6.3.2: Complex and Synthetic Media
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In defined media all the chemical compounds are known, while undefined media has partially unknown chemical constituents.
- Differentiate complex and synthetic medias
- Defined media is made from constituents that are completely understood.
- Undefined media has some part of which is not entirely defined.
- The presence of extracts from animals or other microbes makes a media undefined as the entire chemical composition of extracts are not completely known.
- recombinant: This term refers to something formed by combining existing elements in a new combination. Thus, the phrase recombinant DNA refers to an organism created in the lab by adding DNA from another species.
- serum: The clear yellowish fluid obtained upon separating whole blood into its solid and liquid components after it has been allowed to clot. Also called blood serum.
There are many types of culture media, which is food that microbes can live on. Two major sub types of media are complex and synthetic medias, known as undefined and defined media.
An undefined medium has some complex ingredients, such as yeast extract or casein hydrolysate, which consist of a mixture of many, many chemical species in unknown proportions. Undefined media are sometimes chosen based on price and sometimes by necessity – some microorganisms have never been cultured on defined media.A defined medium (also known as chemically defined medium or synthetic medium) is a medium in which all the chemicals used are known, no yeast, animal, or plant tissue is present. A chemically defined medium is a growth medium suitable for the culture of microbes or animal cells (including human) of which all of the chemical components are known. The term chemically defined medium was defined by Jayme and Smith as a ‘Basal formulation which may also be protein-free and is comprised solely of biochemically-defined low molecular weight constituents.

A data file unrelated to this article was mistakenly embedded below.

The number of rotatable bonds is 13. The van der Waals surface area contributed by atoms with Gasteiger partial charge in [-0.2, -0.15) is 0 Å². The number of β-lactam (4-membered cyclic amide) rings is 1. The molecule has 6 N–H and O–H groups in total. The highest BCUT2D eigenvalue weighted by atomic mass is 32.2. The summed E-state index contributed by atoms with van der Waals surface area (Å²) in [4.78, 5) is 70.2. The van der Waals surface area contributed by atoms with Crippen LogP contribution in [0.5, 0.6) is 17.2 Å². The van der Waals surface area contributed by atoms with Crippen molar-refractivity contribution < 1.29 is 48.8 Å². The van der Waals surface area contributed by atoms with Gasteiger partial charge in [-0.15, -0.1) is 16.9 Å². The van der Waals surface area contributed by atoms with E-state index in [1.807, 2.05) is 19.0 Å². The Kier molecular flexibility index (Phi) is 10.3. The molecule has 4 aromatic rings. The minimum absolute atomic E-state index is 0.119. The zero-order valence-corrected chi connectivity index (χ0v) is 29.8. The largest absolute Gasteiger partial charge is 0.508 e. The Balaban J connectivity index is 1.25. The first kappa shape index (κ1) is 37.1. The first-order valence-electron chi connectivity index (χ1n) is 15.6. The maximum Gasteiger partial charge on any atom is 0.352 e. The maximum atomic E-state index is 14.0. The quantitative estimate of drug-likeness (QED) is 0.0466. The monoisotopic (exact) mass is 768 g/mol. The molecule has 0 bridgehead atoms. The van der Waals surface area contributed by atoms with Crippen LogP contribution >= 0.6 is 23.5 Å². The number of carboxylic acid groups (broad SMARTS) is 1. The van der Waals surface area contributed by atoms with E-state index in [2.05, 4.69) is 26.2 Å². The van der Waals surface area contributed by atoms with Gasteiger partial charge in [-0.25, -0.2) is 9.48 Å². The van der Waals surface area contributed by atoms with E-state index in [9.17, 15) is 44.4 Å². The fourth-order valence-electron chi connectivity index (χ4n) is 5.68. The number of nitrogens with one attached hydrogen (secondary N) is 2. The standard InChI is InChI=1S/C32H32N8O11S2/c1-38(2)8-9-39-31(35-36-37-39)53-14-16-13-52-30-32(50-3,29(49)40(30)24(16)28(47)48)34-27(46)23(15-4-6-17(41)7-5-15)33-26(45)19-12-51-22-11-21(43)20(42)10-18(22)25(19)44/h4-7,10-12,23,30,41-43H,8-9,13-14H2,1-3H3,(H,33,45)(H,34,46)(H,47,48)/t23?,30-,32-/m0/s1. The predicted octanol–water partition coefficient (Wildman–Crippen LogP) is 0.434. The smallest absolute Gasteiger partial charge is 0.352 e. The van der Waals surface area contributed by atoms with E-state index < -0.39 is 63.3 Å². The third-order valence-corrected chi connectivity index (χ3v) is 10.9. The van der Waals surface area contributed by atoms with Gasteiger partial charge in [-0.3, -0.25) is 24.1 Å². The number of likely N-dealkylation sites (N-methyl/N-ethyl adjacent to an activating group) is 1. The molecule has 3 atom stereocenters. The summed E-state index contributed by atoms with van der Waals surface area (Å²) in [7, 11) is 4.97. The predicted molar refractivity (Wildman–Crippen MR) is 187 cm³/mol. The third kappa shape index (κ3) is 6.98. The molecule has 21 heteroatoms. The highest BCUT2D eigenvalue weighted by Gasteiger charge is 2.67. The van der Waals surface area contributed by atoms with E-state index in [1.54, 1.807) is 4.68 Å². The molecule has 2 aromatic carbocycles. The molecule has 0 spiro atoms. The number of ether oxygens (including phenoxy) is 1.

A chemically defined medium is entirely free of animal-derived components (including microbial derived components such as yeast extract) and represents the purest and most consistent cell culture environment. By definition chemically defined media cannot contain either fetal bovine serum, bovine serum albumin, or human serum albumin as these products are derived from bovine or human sources and contain complex mixes of albumins and lipids. The term ‘chemically defined media’ is often misused in the literature to refer to serum albumin-containing media. Animal serum or albumin is routinely added to culture media as a source of nutrients and other ill-defined factors, despite technical disadvantages to its inclusion and its high cost. Technical disadvantages to using serum include the undefined nature of serum, batch-to-batch variability in composition, and the risk of contamination. There are increasing concerns about animal suffering inflicted during serum collection that add an ethical imperative to move away from the use of serum wherever possible. Chemically defined media differ from serum-free media in that bovine serum albumin or human serum albumin with either a chemically defined recombinant version (which lacks the albumin associated lipids) or synthetic chemical such as the polymer polyvinyl alcohol which can reproduce some of the functions of serums.